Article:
It is also helping the states to boost their capital spend. During 2022-23, the Centre provided them 50 year Rs 100,000 crore interest-free loans.

For 2023-24, Sitharaman has hiked such transfers by 30 per cent to Rs 130,000 crore. As for promoting investment in the private sector, the Centre had given a plethora of incentives—the mother of all being the steep reduction in the corporate tax rate to 15 per cent for new manufacturing enterprises (22 per cent for existing enterprises down from 30 per cent) which get incorporated before March 31, 2023; that was in September 2019.

It also unveiled the PLI (production linked incentive) scheme covering over a dozen sectors besides tax incentives for ‘start-ups'. In the Budget for 2020-21, FM extended the benefit of 15 per cent rate to “new” power companies also. Besides, “cooperatives” were made eligible for the 22 per cent rate sans exemptions and deductions. The FM also abolished dividend distribution tax (DDT). From April 1, 2020, the dividend is taxed in the hands of shareholders.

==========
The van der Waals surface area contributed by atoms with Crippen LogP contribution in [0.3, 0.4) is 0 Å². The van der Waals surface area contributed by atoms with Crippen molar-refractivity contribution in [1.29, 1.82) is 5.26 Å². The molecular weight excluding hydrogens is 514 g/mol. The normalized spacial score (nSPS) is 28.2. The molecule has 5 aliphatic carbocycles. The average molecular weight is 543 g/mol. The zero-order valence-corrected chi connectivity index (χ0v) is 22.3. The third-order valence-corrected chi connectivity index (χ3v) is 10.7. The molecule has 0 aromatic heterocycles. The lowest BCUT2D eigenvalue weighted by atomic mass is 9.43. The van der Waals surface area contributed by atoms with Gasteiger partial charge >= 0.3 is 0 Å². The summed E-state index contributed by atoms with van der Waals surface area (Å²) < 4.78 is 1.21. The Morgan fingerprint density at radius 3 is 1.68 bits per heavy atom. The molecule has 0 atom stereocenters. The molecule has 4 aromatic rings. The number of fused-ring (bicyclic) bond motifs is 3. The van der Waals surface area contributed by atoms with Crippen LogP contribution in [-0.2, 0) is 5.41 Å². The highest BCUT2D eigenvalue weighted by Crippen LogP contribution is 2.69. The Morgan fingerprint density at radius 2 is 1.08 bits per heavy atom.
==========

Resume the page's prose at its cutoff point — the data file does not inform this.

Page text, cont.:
In the 2022-23 Budget, the eligibility of 15 per cent corporate tax was extended to new manufacturing entities which get incorporated before March 31, 2024, against the threshold of March 31, 2023. The start-ups got one more year (those set up before March 31, 2023) to avail of tax holiday. The surcharge on profits of cooperatives was lowered from 12 per cent to seven per cent besides reducing MAT (minimum alternate tax) from existing 18.5 per cent to 15 per cent.